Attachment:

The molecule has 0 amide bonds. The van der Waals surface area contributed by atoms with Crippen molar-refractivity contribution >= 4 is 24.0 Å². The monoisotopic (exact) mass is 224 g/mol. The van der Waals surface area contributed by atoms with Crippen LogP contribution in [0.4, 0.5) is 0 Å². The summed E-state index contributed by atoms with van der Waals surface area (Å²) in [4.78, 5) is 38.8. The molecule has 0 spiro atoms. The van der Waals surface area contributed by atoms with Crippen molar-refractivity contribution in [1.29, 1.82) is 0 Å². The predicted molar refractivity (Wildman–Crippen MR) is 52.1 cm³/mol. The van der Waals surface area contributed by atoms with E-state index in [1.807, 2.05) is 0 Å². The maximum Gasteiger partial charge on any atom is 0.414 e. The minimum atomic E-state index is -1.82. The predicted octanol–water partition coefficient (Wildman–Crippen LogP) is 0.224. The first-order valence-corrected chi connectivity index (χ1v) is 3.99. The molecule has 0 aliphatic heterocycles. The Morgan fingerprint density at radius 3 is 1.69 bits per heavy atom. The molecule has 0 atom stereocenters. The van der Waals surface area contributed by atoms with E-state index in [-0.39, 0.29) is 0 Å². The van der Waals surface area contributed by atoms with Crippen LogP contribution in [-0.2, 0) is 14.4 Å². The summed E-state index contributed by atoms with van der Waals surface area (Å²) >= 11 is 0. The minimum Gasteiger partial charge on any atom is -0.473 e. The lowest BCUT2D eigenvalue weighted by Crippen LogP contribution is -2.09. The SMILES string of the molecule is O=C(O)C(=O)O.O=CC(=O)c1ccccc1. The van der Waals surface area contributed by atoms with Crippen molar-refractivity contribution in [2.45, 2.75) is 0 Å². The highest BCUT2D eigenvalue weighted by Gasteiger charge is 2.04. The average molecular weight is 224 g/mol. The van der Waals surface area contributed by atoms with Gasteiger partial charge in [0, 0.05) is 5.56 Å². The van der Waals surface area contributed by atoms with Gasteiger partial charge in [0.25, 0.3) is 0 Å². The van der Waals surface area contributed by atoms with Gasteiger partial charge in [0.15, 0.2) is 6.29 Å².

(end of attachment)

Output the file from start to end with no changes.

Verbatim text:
The molecule has 0 amide bonds. The van der Waals surface area contributed by atoms with Crippen molar-refractivity contribution >= 4 is 24.0 Å². The monoisotopic (exact) mass is 224 g/mol. The van der Waals surface area contributed by atoms with Crippen LogP contribution in [0.4, 0.5) is 0 Å². The summed E-state index contributed by atoms with van der Waals surface area (Å²) in [4.78, 5) is 38.8. The molecule has 0 spiro atoms. The van der Waals surface area contributed by atoms with Crippen molar-refractivity contribution in [1.29, 1.82) is 0 Å². The predicted molar refractivity (Wildman–Crippen MR) is 52.1 cm³/mol. The van der Waals surface area contributed by atoms with E-state index in [1.807, 2.05) is 0 Å². The maximum Gasteiger partial charge on any atom is 0.414 e. The minimum atomic E-state index is -1.82. The predicted octanol–water partition coefficient (Wildman–Crippen LogP) is 0.224. The first-order valence-corrected chi connectivity index (χ1v) is 3.99. The molecule has 0 aliphatic heterocycles. The Morgan fingerprint density at radius 3 is 1.69 bits per heavy atom. The molecule has 0 atom stereocenters. The van der Waals surface area contributed by atoms with E-state index in [-0.39, 0.29) is 0 Å². The van der Waals surface area contributed by atoms with Crippen LogP contribution in [-0.2, 0) is 14.4 Å². The summed E-state index contributed by atoms with van der Waals surface area (Å²) >= 11 is 0. The minimum Gasteiger partial charge on any atom is -0.473 e. The lowest BCUT2D eigenvalue weighted by Crippen LogP contribution is -2.09. The SMILES string of the molecule is O=C(O)C(=O)O.O=CC(=O)c1ccccc1. The van der Waals surface area contributed by atoms with Crippen molar-refractivity contribution in [2.45, 2.75) is 0 Å². The highest BCUT2D eigenvalue weighted by Gasteiger charge is 2.04. The average molecular weight is 224 g/mol. The van der Waals surface area contributed by atoms with Gasteiger partial charge in [0, 0.05) is 5.56 Å². The van der Waals surface area contributed by atoms with Gasteiger partial charge in [0.25, 0.3) is 0 Å². The van der Waals surface area contributed by atoms with Gasteiger partial charge in [0.15, 0.2) is 6.29 Å².